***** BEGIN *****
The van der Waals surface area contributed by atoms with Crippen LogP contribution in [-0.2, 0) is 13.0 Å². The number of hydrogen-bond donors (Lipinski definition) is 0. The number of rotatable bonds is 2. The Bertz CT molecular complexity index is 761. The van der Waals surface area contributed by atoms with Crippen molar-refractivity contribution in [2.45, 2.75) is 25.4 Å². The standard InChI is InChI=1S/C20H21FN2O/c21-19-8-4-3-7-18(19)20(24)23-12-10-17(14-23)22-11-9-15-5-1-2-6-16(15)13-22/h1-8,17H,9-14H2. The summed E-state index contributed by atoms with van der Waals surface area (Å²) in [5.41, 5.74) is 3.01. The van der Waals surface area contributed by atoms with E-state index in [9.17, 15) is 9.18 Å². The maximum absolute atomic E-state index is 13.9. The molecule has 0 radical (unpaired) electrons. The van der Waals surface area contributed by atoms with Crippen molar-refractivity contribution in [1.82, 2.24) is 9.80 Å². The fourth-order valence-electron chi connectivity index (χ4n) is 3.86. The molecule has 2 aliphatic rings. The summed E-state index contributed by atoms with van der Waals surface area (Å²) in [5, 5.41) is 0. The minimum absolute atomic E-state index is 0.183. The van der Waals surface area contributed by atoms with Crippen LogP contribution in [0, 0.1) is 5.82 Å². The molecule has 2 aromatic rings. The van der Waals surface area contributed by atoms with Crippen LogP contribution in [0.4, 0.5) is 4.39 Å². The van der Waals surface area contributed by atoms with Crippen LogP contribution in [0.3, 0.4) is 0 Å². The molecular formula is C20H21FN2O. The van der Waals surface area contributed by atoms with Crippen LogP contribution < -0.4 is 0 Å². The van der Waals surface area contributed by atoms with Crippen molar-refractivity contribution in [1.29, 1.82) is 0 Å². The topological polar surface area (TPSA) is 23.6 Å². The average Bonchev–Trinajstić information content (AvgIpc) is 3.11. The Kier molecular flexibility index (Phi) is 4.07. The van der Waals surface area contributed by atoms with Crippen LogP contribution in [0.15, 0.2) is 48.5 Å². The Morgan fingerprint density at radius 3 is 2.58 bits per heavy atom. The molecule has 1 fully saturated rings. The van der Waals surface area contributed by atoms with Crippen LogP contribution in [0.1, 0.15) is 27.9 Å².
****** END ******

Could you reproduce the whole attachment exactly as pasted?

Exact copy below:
The van der Waals surface area contributed by atoms with Crippen LogP contribution in [-0.2, 0) is 13.0 Å². The number of hydrogen-bond donors (Lipinski definition) is 0. The number of rotatable bonds is 2. The Bertz CT molecular complexity index is 761. The van der Waals surface area contributed by atoms with Crippen molar-refractivity contribution in [2.45, 2.75) is 25.4 Å². The standard InChI is InChI=1S/C20H21FN2O/c21-19-8-4-3-7-18(19)20(24)23-12-10-17(14-23)22-11-9-15-5-1-2-6-16(15)13-22/h1-8,17H,9-14H2. The summed E-state index contributed by atoms with van der Waals surface area (Å²) in [5.41, 5.74) is 3.01. The van der Waals surface area contributed by atoms with E-state index in [9.17, 15) is 9.18 Å². The maximum absolute atomic E-state index is 13.9. The molecule has 0 radical (unpaired) electrons. The van der Waals surface area contributed by atoms with Crippen molar-refractivity contribution in [1.82, 2.24) is 9.80 Å². The fourth-order valence-electron chi connectivity index (χ4n) is 3.86. The molecule has 2 aliphatic rings. The summed E-state index contributed by atoms with van der Waals surface area (Å²) in [5, 5.41) is 0. The minimum absolute atomic E-state index is 0.183. The van der Waals surface area contributed by atoms with Crippen LogP contribution in [0, 0.1) is 5.82 Å². The molecule has 2 aromatic rings. The van der Waals surface area contributed by atoms with Crippen LogP contribution in [0.4, 0.5) is 4.39 Å². The van der Waals surface area contributed by atoms with Crippen LogP contribution in [0.3, 0.4) is 0 Å². The molecular formula is C20H21FN2O. The van der Waals surface area contributed by atoms with Crippen LogP contribution < -0.4 is 0 Å². The van der Waals surface area contributed by atoms with Crippen molar-refractivity contribution in [1.29, 1.82) is 0 Å². The topological polar surface area (TPSA) is 23.6 Å². The average Bonchev–Trinajstić information content (AvgIpc) is 3.11. The Kier molecular flexibility index (Phi) is 4.07. The van der Waals surface area contributed by atoms with Crippen LogP contribution in [0.15, 0.2) is 48.5 Å². The Morgan fingerprint density at radius 3 is 2.58 bits per heavy atom. The molecule has 1 fully saturated rings. The van der Waals surface area contributed by atoms with Crippen LogP contribution in [0.1, 0.15) is 27.9 Å².